The hepatitis C virus (HCV) infection affects 58 million people worldwide. In the United States, the incidence rate of acute hepatitis C has doubled since 2014; during 2021, this increased to 5% from 2020. Acute hepatitis C is defined by any symptom of acute viral hepatitis plus either jaundice or elevated serum alanine aminotransferase (ALT) activity with the detection of HCV RNA, the anti-HCV antibody, or hepatitis C virus antigen(s). However, most patients with acute infection are asymptomatic. In addition, ALT activity and HCV RNA levels can fluctuate, and a delayed detection of the anti-HCV antibody can occur among some immunocompromised persons with HCV infection. The detection of specific biomarkers can be of great value in the early detection of HCV infection at an asymptomatic stage. The high rate of HCV replication (which is approximately 1010 to 1012 virions per day) and the lack of proofreading by the viral RNA polymerase leads to enormous genetic diversity, creating a major challenge for the host immune response. This broad genetic diversity contributes to the likelihood of developing chronic infection, thus leading to the development of cirrhosis and liver cancer. Direct-acting antiviral (DAA) therapies for HCV infection are highly effective with a cure rate of up to 99%. At the same time, many patients with HCV infection are unaware of their infection status because of the mostly asymptomatic nature of hepatitis C, so they remain undiagnosed until the liver damage has advanced. Molecular mechanisms induced by HCV have been intensely investigated to find biomarkers for diagnosing the acute and chronic phases of the infection. However, there are no clinically verified biomarkers for patients with hepatitis C. In this review, we discuss the biomarkers that can differentiate acute from chronic hepatitis C, and we summarize the current state of the literature on the useful biomarkers that are detectable during acute and chronic HCV infection, liver fibrosis/cirrhosis, and hepatocellular carcinoma (HCC). Full article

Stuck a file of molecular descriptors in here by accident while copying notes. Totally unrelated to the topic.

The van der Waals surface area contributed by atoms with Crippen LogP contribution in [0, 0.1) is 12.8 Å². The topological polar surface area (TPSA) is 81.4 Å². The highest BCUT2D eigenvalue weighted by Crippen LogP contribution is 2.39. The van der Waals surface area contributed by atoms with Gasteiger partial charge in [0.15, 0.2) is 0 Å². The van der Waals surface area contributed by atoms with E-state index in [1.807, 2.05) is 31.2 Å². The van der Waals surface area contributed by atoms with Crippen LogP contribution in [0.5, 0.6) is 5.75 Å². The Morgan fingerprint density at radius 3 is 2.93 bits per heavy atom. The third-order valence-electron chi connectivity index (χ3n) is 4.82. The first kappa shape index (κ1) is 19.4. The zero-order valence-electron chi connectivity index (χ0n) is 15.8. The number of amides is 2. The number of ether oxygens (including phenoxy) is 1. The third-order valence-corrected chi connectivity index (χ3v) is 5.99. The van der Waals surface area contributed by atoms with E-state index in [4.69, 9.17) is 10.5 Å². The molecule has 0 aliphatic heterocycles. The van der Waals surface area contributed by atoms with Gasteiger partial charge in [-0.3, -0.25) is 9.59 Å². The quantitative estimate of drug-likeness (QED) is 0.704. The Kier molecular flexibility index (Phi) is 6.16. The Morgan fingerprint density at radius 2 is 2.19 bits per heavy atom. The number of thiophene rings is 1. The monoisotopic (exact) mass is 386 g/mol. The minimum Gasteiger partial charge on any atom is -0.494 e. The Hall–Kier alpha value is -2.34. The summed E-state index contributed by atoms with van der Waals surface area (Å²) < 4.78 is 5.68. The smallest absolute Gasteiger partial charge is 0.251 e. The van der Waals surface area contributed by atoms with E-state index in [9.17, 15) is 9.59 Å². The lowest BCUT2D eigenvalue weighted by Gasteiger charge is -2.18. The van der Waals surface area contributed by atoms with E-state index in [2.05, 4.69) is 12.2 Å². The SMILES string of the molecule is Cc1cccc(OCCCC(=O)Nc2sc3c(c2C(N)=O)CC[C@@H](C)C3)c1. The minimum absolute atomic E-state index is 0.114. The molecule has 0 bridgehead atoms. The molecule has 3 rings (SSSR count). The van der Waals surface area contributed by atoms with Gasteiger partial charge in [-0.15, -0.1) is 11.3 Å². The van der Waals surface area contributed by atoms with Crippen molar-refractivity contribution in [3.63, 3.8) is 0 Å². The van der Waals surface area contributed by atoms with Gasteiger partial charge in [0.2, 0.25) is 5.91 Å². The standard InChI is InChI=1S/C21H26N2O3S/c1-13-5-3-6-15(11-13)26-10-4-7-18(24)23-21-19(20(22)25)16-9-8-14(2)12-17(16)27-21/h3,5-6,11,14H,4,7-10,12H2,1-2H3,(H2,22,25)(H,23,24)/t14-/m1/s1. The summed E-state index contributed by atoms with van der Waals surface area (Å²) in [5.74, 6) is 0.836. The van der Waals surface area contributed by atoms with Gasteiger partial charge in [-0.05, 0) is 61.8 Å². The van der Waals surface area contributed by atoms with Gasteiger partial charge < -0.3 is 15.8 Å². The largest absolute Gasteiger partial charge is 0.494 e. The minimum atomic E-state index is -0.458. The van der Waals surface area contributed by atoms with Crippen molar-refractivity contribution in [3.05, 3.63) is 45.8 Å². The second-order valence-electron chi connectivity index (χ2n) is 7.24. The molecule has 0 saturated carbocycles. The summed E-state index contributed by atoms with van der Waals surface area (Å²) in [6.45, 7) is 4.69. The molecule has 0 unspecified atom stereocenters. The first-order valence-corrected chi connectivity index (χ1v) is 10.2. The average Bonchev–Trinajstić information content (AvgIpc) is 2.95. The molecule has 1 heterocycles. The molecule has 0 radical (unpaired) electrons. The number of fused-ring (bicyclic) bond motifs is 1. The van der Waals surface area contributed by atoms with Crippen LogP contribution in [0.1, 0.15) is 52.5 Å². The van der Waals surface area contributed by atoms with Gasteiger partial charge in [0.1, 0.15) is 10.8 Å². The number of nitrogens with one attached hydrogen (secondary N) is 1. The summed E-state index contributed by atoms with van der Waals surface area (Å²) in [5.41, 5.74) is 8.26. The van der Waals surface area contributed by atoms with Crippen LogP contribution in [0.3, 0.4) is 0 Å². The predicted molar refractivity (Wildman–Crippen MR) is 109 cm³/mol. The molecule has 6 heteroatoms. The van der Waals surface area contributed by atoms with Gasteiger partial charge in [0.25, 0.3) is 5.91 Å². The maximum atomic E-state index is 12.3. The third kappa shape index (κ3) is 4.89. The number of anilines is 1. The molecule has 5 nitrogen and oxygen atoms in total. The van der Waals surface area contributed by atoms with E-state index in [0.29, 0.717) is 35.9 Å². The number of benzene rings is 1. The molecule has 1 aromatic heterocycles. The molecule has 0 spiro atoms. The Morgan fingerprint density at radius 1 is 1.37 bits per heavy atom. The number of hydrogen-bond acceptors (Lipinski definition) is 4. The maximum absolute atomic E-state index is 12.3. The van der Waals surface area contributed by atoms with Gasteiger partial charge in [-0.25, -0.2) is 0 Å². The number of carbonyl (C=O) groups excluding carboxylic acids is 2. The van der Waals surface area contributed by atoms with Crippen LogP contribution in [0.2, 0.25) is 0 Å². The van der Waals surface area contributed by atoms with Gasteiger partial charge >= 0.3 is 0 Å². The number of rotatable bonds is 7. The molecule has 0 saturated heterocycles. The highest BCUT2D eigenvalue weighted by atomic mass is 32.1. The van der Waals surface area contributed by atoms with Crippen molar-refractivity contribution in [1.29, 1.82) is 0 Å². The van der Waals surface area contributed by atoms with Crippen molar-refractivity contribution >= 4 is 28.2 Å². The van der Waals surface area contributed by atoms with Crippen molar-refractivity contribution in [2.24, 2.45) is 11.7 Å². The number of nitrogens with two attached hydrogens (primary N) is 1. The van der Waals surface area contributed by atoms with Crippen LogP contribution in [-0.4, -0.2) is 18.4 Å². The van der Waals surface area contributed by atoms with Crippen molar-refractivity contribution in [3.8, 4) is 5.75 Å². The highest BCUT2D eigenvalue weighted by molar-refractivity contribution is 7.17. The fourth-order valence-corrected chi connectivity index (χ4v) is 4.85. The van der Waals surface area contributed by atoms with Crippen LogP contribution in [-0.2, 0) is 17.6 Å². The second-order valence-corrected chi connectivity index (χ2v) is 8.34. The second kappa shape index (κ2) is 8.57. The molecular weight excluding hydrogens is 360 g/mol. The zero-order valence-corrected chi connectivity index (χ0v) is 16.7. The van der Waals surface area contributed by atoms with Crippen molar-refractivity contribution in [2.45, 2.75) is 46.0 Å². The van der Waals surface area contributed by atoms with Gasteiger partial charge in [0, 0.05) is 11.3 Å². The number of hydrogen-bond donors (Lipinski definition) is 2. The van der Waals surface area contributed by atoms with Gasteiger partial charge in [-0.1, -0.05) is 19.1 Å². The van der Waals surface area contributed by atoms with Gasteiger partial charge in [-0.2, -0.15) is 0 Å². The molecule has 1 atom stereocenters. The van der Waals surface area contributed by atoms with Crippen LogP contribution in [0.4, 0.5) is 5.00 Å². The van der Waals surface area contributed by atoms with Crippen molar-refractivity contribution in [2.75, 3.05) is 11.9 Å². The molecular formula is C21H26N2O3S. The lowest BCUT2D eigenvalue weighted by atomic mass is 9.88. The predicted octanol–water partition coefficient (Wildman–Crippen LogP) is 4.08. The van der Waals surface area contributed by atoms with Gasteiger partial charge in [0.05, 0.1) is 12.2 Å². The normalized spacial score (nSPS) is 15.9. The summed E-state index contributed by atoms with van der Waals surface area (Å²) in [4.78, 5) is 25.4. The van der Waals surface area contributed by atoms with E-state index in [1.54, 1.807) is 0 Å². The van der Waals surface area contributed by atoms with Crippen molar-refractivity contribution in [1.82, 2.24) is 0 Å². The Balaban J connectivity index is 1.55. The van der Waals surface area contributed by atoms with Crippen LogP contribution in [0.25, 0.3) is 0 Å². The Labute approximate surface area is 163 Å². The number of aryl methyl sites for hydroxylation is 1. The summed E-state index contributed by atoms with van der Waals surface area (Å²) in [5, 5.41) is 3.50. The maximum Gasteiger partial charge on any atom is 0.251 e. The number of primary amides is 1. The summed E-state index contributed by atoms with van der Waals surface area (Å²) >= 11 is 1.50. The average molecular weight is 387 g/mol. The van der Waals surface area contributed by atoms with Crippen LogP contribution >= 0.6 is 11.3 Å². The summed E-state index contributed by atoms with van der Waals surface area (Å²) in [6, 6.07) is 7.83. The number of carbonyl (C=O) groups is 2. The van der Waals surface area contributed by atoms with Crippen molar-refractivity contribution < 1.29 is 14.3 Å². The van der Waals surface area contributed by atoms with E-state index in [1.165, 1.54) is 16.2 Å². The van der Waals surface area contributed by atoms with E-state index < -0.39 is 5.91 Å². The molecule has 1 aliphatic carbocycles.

(This article belongs to the Special Issue Host Immune Responses to RNA Viruses, Volume II)
15 pages, 3109 KiB  
Article
MinION Sequencing of Fungi in Sub-Saharan African Air and a Novel LAMP Assay for Rapid Detection of the Tropical Phytopathogenic Genus Lasiodiplodia
by Kevin M. King, Gail G. M. Canning and Jonathan S. West
Pathogens 2024, 13(4), 330; https://doi.org/10.3390/pathogens13040330 - 17 Apr 2024
Viewed by 803
Abstract
To date, there have been no DNA-based metabarcoding studies into airborne fungi in tropical Sub-Saharan Africa. In this initial study, 10 air samples were collected onto Vaseline-coated acrylic rods mounted on drones flown at heights of 15–50 meters above ground for 10–15 min [...] Read more.